David Savage of the L.A. Times is such a drama queen.
In what may signal a generational shift in power, new Chief Justice John G. Roberts Jr. led a confident conservative majority at the Supreme Court this year and moved the law to the right on abortion, religion, campaign funding and racial diversity.
Working with a 5-4 majority, Roberts prevailed in nearly all the major cases.
My goodness! That sounds alarming! (Or heartening, if you’re a judicial conservative.)
But on closer analysis, the accuracy of Savage’s clarion call is questionable. I guess it depends on what the meaning of the word “major” is.
According to Savage, the category of “major” cases includes a dispute over whether some schoolkid can sue his principal for taking a banner reading “Bong Hits 4 Jesus.” But conservative losses in several death penalty cases — including some with the potential to undercut Congressional limitations on habeas petitions — don’t make the cut.
A memo at SCOTUSblog (.pdf file) presents the facts in a more dispassionate manner:
Nineteen of the 5-4 cases broke down along ideological lines and, as in most every recent Term, the Court’s five more conservative members won a greater share of 5-4 victories than the four more liberal justices. The Roberts-Scalia-Kennedy-Thomas-Alito combination prevailed in 13 of 24 (or 54%) 5-4 decisions, while the Stevens-Souter-Ginsburg-Breyer [liberal] grouping prevailed in only six of 24 (25%) decisions.
In other words, liberals won in nearly 1/3 of all ideologically divided cases.
This passage by Savage illustrates his tendency to elevate melodrama over accuracy:
The final week of the term showed Roberts in full control.
On Thursday, he spoke firmly in the courtroom as he demanded an end to racial integration policies that call for “assigning students on a racial basis.” He invoked the famous 1954 Brown vs. Board of Education ruling, saying it established the principle that children must not be turned away “based on the color of their skin.”
But these quotes were all from Section IV of the opinion — a section joined by only three other Justices. This is the second day in a row that Savage has seemingly failed to understand that four Justices do not constitute a majority. It’s hard to see how Roberts could be in such “full control” while reading from an opinion that he couldn’t get a majority of Justices to sign. I don’t care how “firmly” Roberts spoke in the courtroom — Kennedy’s refusal to sign that portion of the opinion speaks louder.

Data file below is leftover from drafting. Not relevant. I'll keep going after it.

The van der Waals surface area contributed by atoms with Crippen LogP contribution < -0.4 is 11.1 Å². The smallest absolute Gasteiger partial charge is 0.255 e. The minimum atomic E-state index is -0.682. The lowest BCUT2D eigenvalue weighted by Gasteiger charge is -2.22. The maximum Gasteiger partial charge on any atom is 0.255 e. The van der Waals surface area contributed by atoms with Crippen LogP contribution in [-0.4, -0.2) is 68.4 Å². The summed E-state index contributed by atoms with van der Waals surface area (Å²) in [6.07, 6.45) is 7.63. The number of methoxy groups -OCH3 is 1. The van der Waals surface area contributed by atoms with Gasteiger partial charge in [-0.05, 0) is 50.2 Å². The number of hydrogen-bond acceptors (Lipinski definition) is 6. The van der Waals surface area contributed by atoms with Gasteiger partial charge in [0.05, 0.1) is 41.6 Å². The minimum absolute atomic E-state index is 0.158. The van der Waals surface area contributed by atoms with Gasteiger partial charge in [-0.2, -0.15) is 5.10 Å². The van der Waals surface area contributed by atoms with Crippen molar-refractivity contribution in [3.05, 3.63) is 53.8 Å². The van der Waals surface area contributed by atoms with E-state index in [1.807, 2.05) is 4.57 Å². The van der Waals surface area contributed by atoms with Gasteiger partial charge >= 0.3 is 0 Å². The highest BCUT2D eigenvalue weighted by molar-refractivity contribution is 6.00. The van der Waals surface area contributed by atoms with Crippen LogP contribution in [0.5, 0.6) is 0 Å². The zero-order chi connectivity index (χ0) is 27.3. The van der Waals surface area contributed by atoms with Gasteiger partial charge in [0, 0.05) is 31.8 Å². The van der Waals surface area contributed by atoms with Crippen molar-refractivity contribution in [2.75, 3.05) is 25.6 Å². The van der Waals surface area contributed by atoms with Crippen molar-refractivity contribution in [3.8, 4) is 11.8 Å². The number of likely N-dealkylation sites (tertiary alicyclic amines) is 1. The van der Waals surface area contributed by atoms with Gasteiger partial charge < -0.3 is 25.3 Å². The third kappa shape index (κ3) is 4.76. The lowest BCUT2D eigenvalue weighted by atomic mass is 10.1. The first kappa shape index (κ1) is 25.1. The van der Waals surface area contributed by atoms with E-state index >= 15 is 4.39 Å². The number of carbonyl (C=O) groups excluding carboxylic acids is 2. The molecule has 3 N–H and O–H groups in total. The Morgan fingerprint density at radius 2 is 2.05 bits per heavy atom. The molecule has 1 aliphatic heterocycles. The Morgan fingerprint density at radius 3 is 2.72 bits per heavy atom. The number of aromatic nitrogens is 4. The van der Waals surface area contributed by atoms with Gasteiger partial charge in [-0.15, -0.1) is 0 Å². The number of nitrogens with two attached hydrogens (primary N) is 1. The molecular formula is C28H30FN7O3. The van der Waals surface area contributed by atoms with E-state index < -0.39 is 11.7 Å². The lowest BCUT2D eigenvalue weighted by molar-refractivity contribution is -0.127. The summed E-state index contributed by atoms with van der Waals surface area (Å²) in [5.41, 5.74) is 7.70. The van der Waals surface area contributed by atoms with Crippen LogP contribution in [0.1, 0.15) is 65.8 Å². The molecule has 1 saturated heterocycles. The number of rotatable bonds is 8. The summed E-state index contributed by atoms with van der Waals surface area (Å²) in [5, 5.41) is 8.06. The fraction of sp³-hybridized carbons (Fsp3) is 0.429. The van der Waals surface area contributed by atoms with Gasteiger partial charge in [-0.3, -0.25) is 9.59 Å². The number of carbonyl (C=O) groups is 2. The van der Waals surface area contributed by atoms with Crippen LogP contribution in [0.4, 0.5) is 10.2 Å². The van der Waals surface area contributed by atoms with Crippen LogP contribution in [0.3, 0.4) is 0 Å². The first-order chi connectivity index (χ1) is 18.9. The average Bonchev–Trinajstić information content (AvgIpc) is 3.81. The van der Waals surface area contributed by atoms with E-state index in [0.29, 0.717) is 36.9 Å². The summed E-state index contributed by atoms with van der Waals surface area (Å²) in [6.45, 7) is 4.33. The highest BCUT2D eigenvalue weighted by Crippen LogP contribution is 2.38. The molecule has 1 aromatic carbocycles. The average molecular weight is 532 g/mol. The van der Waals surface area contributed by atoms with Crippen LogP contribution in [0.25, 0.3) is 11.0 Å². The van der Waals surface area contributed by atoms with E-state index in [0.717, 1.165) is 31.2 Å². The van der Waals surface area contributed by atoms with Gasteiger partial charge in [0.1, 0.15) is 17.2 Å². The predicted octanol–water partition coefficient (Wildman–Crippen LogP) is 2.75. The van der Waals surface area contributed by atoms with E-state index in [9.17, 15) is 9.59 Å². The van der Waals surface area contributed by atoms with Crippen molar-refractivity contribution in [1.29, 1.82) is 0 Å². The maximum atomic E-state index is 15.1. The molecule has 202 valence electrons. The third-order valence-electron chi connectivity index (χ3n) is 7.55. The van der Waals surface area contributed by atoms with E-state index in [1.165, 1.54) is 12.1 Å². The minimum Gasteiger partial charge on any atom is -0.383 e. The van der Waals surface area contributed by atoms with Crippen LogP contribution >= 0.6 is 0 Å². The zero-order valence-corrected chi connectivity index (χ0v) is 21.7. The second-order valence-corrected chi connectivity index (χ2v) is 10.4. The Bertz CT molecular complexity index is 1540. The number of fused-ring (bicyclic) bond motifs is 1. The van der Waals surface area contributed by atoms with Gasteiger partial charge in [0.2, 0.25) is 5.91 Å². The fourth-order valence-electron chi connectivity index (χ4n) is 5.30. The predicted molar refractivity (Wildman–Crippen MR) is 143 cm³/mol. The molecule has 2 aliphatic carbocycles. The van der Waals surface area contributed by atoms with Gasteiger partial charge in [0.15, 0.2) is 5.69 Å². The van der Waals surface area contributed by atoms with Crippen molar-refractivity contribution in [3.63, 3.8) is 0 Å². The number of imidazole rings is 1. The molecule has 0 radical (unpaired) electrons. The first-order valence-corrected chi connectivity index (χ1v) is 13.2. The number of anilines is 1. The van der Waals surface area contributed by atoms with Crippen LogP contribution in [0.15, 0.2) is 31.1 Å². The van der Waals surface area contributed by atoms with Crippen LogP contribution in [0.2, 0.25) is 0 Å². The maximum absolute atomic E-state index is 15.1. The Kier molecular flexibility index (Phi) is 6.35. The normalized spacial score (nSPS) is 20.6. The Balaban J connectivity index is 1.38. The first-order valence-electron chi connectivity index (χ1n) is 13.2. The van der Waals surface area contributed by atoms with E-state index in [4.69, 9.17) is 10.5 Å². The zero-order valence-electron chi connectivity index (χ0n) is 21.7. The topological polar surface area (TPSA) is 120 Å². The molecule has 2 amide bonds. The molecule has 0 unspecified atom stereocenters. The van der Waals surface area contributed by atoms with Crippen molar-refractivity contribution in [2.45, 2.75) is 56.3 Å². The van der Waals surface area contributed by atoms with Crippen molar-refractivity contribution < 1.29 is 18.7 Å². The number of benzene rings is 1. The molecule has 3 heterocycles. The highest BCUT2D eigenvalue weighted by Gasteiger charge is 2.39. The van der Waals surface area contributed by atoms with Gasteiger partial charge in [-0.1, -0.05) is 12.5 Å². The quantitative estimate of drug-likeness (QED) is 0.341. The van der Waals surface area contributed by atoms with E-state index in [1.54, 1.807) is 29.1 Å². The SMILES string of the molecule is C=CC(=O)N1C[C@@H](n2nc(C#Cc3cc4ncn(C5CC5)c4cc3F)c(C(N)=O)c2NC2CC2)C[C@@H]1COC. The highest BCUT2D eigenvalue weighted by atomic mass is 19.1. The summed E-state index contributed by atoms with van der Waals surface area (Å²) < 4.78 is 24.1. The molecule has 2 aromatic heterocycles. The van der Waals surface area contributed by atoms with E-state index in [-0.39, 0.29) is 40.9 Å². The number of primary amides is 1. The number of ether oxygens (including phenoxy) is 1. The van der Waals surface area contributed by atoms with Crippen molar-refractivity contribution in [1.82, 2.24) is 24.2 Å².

Like I said: Savage is a drama queen.
The fact is that, while conservatives won a lot of decisions, they won them on narrow grounds. Just to take a few examples:
- Conservatives won the partial-birth abortion decision — but they had to sign onto a Kennedy opinion that explicitly relied on the Roe and Casey precedents. Granted, Justice Thomas wrote a concurring opinion that explicitly rejected those cases. But in a potentially disturbing harbinger of the future, Justices Alito and Roberts refused to join Justice Thomas’s concurrence.
- Conservatives won the campaign finance decision, and thank God they did. But the famous minimalism of Justices Alito and Roberts cost conservative defenders of free speech — big-time, as VP Cheney might say. As Pat at Stubborn Facts has observed: “Had the Chief and Justice Alito voted with Scalia and the others, we had the votes to overturn McConnell and get the government out of the business of censoring political speech before elections.”
- Conservatives won the forced integration cases — but the decisions are far less sweeping and far more nuanced than they are being portrayed in the media. Even Chief Justice Roberts’s opinion for the plurality accepts the Grutter precedent, and doesn’t rule out the concept of using race as a factor in achieving diversity. Justice Kennedy’s opinion explicitly leaves race-conscious measures open as a possibility. The ultimate result stands not for colorblindness so much as a rejection of any measures that Justice Kennedy considers “crude” (a word that pops up again and again in his opinion).
- Conservatives won the faith-based initiative case on standing grounds — but passed on a chance to overrule a Warren Court precedent creating an exception to the general rules on standing for Establishment Clause cases. This prompted Justice Scalia (joined by Justice Thomas) to bitterly observe: “Minimalism is an admirable judicial trait, but not when it comes at the cost of meaningless and disingenuous distinctions that hold the sure promise of engendering further meaningless and disingenuous distinctions in the future.”
So in all four of the areas mentioned by Savage in his lede — abortion, religion, campaign funding and racial diversity — conservative victories were limited when they could have been sweeping; modest when they could have been bold. In marked contrast to the claims of the disingenuous Erwin Chemerinsky, Justices Alito and Roberts have been exactly what they promised they would be — restrained minimalists.
And in every ideologically divided case of the term, Justice Kennedy cast the deciding vote.
That, and not a new conservative hegemony, is the real story of this Term. And, while it could be worse, it’s not a particularly heartening story. I’m with Ed Whelan, who responds to Savage’s fellow drama queen Linda Greenhouse as follows:
In tomorrow’s New York Times, Linda Greenhouse’s summary of the Court’s term begins: “It was the Supreme Court that conservatives had long yearned for and that liberals feared.” Well, I’ve certainly never yearned for—and no conservative should yearn for—a Supreme Court in which Justice Kennedy provides the decisive vote.
Amen to that.